The common elements which emerge from this study are: Melchizedek was a priest-king, ruling a small city-state and presiding over the cult. He lived among a people far advanced from the primitive. There is no consensus among scholars concerning the meaning of his name but "Sedeq (a name for God) is my King" is a possible translation. Melchizedek's city-state was named Salem and of the four plausible geographical locations postulated, the Salem-Shechem theory leaves fewer problems. Abraham and Melchizedek worshiped the same God who was known by several names, among which were 'El 'elyon, God Most High and Yahweh. All of these names point to a superlative god above all others. Jewish traditions identify Melchizedek with Shem and Salem with Jerusalem. They also subordinate Melchizedek to Abraham and see the priesthood lost by Melchizedek and passing to Abraham. The Christians claimed Melchizedek as the type for Christ and his priesthood, and thus forged their own link to antiquity. Joseph Smith's teachings parallel the early Christian traditions of Melchizedek as a type of Christ and other traditions on priestly kingship and ritual. He also defines orders in the priesthood.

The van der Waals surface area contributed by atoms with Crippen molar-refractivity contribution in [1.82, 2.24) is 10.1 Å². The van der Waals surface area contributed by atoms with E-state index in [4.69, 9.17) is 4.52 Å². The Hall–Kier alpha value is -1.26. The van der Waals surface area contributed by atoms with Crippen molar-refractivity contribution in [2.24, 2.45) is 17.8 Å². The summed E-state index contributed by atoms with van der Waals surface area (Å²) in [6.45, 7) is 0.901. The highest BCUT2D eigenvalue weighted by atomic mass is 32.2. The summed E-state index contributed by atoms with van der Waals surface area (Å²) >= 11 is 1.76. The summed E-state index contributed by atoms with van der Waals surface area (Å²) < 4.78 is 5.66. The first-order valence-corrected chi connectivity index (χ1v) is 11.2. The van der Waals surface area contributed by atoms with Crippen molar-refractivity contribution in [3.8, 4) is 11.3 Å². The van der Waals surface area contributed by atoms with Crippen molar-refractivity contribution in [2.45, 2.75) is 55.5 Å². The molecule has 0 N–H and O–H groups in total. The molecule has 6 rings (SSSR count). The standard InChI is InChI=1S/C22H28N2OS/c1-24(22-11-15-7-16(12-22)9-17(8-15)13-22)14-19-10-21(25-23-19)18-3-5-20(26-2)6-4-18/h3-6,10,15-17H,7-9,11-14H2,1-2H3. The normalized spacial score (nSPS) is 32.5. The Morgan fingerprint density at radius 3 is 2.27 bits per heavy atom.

College and Department
Religious Education; Ancient Scripture
BYU ScholarsArchive Citation
Madsen, Ann Nicholls, "Melchizedek, the Man and the Tradition" (1975). All Theses and Dissertations. 4896.
Nag Hammadi Library, Dead Sea Scrolls, Joseph Smith, Melchezidek, contributions, patriarchs, Hebrews, Egyptians, Israel, archaeology, archaeological discoveries